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Rock River flood waters begin to recede as residents prepare to clean up

Published: Wednesday, April 24, 2013 4:14 p.m. CDT
Caption
A man walks behind a house in flood waters from the Rock River Friday afternoon at the Irwin Acres subdivision between Oregon and Byron. Photo by Earleen Hinton
Caption
Flood waters from the Rock River rise into a summer home in the Rock River Terrace, north of Oregon. Photo by Earleen Hinton

Local emergency workers were holding their breath Tuesday, as more rain fell on the already flooded Rock River and its tributaries.

"What happens here will depend on how much rain they get up north of us. We're holding our own as of now," Ogle County Emergency Management Agency Coordinator Candace Humphrey late Monday afternoon as weather forecasters predicted anywhere from a quarter to three-quarters of an inch more rain for the area.

"I just hope the river doesn't come back up," said Sharon Kersten, Emergency Services Manager of the Rock River Chapter of the American Red Cross.

In the wake of five inches of rain that fell April 17-18, Ogle County was added Monday to the list of counties already declared to be state disaster areas after heavy rains brought the Rock River out of its banks and to the highest level ever recorded.

Humphrey said the river crested at 17.1 feet at Byron early Saturday morning.

She said being included in the state disaster declaration makes the county eligible for help from the state in the wake of the record flooding.

"The state declaration opens the door for state resources to help with the clean up," Humphrey said Monday. It also means the county may be eligible for federal financial assistance if the flood damage is severe enough to qualify.

Gov. Pat Quinn included Ogle and Stark counties to the list of 42 already declared disaster areas. Others on the list are Adams, Brown, Bureau, Calhoun, Carroll, Cass, Champaign, Cook, DeKalb, Douglas, DuPage, Fulton, Greene, Grundy, Hancock, Henderson, Henry, Jersey, Jo Daviess, Kane, Kendall, Knox, Lake, LaSalle, Livingston, Marshall, Mason, McDonough, McHenry, Mercer, Morgan, Peoria, Pike, Putnam, Rock Island, Schuyler, Scott, Tazewell, Whiteside, Will, Winnebago and Woodford.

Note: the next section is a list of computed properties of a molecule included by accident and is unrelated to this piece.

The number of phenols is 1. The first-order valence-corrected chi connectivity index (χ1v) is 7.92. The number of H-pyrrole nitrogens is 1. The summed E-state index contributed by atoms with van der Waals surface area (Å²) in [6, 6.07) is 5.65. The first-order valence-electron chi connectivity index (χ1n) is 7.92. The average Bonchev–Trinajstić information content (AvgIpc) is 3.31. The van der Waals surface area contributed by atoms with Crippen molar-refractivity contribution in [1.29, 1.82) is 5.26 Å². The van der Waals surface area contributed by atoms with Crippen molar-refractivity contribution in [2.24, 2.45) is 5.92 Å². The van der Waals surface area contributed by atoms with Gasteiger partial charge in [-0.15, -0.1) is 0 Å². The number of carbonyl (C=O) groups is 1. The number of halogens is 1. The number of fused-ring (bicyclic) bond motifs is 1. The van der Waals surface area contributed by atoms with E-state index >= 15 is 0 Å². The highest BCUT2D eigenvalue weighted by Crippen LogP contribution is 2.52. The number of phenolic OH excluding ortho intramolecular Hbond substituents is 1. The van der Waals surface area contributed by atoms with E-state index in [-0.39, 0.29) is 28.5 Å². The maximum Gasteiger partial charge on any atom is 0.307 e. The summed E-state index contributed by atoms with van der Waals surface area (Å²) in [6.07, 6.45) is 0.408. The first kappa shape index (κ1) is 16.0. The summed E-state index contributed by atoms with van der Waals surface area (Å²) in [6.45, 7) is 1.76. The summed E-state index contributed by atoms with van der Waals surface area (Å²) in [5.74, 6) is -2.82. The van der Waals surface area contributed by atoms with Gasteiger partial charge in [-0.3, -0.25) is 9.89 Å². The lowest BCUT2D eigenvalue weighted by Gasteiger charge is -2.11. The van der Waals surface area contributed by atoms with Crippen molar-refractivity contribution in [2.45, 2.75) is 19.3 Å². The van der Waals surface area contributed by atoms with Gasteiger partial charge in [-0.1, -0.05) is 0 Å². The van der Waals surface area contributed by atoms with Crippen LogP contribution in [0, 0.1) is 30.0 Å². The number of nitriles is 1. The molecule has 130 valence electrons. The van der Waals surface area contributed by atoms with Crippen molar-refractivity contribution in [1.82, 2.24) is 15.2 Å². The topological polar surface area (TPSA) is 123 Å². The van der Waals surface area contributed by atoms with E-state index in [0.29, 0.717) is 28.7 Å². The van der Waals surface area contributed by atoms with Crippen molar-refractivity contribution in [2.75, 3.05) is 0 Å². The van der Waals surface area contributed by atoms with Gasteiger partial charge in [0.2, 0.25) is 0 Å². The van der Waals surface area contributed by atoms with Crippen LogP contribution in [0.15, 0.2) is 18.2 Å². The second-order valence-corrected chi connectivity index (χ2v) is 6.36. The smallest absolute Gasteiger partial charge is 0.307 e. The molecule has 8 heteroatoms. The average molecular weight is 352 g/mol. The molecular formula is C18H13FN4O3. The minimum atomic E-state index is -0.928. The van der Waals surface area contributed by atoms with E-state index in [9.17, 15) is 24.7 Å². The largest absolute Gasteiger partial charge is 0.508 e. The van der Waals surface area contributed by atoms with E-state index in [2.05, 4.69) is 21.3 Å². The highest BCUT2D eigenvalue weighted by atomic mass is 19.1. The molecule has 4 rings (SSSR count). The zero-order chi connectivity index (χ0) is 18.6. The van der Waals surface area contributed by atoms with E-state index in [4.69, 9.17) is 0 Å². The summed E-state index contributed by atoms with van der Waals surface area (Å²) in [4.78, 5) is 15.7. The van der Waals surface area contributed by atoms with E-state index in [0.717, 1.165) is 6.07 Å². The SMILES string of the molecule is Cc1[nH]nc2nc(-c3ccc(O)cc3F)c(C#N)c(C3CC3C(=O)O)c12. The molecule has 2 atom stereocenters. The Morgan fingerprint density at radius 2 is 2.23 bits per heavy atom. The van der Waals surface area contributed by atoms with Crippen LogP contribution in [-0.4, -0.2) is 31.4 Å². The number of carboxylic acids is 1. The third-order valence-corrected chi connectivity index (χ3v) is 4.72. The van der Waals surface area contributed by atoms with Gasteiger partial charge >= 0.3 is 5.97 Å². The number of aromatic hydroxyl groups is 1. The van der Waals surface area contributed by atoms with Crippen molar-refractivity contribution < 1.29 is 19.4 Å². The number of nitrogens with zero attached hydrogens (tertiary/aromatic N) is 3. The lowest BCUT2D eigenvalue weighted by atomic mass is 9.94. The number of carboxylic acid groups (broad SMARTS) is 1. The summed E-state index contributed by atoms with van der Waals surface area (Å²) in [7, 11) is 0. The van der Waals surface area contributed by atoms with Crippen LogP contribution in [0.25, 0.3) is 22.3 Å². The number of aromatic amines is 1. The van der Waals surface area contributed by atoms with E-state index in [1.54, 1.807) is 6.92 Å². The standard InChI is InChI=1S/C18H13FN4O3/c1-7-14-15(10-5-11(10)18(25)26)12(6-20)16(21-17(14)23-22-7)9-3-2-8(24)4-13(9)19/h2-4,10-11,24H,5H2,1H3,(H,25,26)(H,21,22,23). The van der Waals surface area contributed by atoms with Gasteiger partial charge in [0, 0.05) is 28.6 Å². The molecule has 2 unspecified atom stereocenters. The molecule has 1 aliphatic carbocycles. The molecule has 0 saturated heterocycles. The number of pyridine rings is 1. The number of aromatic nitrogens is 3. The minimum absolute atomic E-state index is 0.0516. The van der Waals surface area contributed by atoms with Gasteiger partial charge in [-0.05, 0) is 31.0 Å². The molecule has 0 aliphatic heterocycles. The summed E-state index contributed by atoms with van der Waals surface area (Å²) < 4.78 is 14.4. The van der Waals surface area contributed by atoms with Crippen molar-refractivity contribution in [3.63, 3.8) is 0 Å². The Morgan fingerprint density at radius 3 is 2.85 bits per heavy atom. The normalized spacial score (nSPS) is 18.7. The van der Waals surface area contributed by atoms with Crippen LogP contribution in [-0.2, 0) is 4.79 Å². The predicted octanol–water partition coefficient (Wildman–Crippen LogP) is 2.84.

The state disaster declaration makes available a wide variety of state resources that can help affected communities respond and recover from flooding. It came after assessments by emergency officials and the governor, and begins the process of securing federal relief.

Humphrey said the state resources now available include assistance and equipment from the Illinois Department of Transportation, Illinois Emergency Management Agency, Illinois National Guard, and Illinois Department of Public Health, as well as other agencies.

Ogle County Sheriff Michael Harn said April 19 that several subdivisions near the river, including Irwin Acres and Rock River Terrace, north of Oregon, Brooks Isle, south of Oregon, and the Murray Subdivision, near Grand Detour, were flooded with their access roads impassable.

The heavy rains began in the early hours of April 17 and continued for more than 24 hours, swelling creeks and streams and flooding fields.

Tributaries of the Rock, like the Leaf River, Pine Creek, and Kyte Creek came out of their banks early April 18, but had receded somewhat by that night.

The river, however, continued to rise until it finally crested Saturday morning.

"Once the streams started to go down, the flooding issues were mainly along the Rock River," Humphrey said Tuesday.

She spent all day Monday assessing flood damage to see if it will add up enough to qualify the county for federal assistance.

By Tuesday morning, Humphrey said the river was receding but the affected subdivisions were still under water.

"The residents are cleaning up and trying to get their lives back together," she said.

The roads into the Murray Subdivision, Brooks Isle, and Irwin Acres remained flooded and impassable, she said.

Kersten also did a preliminary assessment of the damage on Monday.

"A lot of homes are surrounded by water and several are inaccessible right now," she said Tuesday morning. "We haven't received any calls for help, but the residents in the flooded areas are used to this and know how to take care of themselves."

Because of the high water, Kersten said she was unable to determine if any homes had flood waters on the main floors.

She said she will return to the flooded areas to do a final damage assessment once the water has gone down sufficiently.

For more information about the flood or available assistance visit www.oglecountyema.org and click on the Facebook link on the right.

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